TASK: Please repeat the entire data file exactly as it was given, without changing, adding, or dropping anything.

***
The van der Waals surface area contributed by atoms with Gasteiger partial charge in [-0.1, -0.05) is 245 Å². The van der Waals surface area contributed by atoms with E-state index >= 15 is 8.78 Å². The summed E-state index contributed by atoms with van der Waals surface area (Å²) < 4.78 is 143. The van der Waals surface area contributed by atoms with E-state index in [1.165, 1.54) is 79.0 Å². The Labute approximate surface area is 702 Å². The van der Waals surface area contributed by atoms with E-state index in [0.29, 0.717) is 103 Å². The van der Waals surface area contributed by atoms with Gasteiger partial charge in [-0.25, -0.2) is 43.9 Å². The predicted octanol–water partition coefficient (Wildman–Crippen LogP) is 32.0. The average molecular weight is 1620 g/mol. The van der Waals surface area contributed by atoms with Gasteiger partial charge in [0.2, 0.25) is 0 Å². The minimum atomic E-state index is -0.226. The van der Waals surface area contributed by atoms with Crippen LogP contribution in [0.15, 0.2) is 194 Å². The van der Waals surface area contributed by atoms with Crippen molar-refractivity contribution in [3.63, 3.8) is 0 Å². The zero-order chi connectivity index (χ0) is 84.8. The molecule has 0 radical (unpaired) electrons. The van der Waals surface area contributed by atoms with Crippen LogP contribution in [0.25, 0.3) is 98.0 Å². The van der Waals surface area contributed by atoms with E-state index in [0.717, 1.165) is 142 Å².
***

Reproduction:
The van der Waals surface area contributed by atoms with Gasteiger partial charge in [-0.1, -0.05) is 245 Å². The van der Waals surface area contributed by atoms with E-state index >= 15 is 8.78 Å². The summed E-state index contributed by atoms with van der Waals surface area (Å²) < 4.78 is 143. The van der Waals surface area contributed by atoms with E-state index in [1.165, 1.54) is 79.0 Å². The Labute approximate surface area is 702 Å². The van der Waals surface area contributed by atoms with E-state index in [0.29, 0.717) is 103 Å². The van der Waals surface area contributed by atoms with Gasteiger partial charge in [-0.25, -0.2) is 43.9 Å². The predicted octanol–water partition coefficient (Wildman–Crippen LogP) is 32.0. The average molecular weight is 1620 g/mol. The van der Waals surface area contributed by atoms with Gasteiger partial charge in [0.2, 0.25) is 0 Å². The minimum atomic E-state index is -0.226. The van der Waals surface area contributed by atoms with Crippen LogP contribution in [0.15, 0.2) is 194 Å². The van der Waals surface area contributed by atoms with Crippen molar-refractivity contribution in [3.63, 3.8) is 0 Å². The zero-order chi connectivity index (χ0) is 84.8. The molecule has 0 radical (unpaired) electrons. The van der Waals surface area contributed by atoms with Crippen LogP contribution in [0.25, 0.3) is 98.0 Å². The van der Waals surface area contributed by atoms with E-state index in [0.717, 1.165) is 142 Å².